The accumulating evidence on the lack of association between eating saturated fat and heart disease has featured in previous posts.  An intriguing re-analysis of an RCT carried out in nursing homes and hospitals for mental illness has recently been published in the BMJ. In this trial saturated fats were replaced in the diet by polyunsaturated fats. The now familiar story was confirmed; yes, the polyunsaturated fat is associated with lower cholesterol levels, but no, there was no hint of a decrease in heart attack or all-cause mortality in the low fat group. The authors then carried out a systematic review, finding five RCTs examining the same hypothesis. They provided strikingly similar results; the meta-analysis corroborated the nursing home study. One intriguing point made in an accompanying editorial  is that the climate was so heavily slanted towards the fat and cholesterol hypothesis that the trial, which ended in 1973, was not published until 1989. But opinion has eventually caught up with the evidence and US dietary guidelines have finally removed dietary cholesterol and fat from the list of foods that should be avoided. But note this point – the fact that saturated fats are no worse than polyunsaturated fats does not mean that there are not yet better sources of calories. And, yes, plants are better than meat, butter, etc. They are boring to eat, of course, but they are probably the best source for most of our calories.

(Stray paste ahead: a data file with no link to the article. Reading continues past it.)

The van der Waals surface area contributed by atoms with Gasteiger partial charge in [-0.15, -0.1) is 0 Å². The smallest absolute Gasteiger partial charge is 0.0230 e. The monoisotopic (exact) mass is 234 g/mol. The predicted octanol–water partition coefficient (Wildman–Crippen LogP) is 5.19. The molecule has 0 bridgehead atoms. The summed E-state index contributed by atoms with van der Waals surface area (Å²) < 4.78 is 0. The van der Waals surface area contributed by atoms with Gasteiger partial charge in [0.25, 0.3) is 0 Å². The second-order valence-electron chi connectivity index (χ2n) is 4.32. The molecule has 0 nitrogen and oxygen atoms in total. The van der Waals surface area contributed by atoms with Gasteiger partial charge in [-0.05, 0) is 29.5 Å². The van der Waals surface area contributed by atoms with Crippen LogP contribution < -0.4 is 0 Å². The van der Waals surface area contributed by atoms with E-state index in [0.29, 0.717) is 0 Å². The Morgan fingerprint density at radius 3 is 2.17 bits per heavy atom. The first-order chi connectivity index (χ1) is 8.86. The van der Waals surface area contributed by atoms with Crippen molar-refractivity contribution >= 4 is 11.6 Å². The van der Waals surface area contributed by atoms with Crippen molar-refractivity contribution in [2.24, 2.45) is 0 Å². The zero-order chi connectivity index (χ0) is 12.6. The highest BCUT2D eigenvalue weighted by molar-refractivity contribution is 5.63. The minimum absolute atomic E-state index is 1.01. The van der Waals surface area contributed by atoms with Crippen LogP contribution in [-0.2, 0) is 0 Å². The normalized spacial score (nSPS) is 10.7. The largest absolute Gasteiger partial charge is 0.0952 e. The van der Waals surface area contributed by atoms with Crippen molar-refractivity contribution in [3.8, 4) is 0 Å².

— Richard Lilford, CLAHRC WM Director
- Lilford R. More on Diet. NIHR CLAHRC WM News Blog. 14 August 2015.
- Lilford R. On Diet Again. NIHR CLAHRC WM News Blog. 23 October 2015.
- Ramsden CE, Zamora D, Majchrzak-Hong S, et al. Re-evaluation of the traditional diet-heart hypothesis: analysis of recovered data from Minnesota Coronary Experiment (1968-73). BMJ. 2016; 353: i246.
- Veerman JL. Dietary fats: a new look at old data challenges established wisdom. 2016; 352: i1512.
- US Department of Health and Humans Services and US Department of Agriculture. 2015-2020 Dietary Guidelines for Americans. 8th Washington, D.C.: USDA, 2015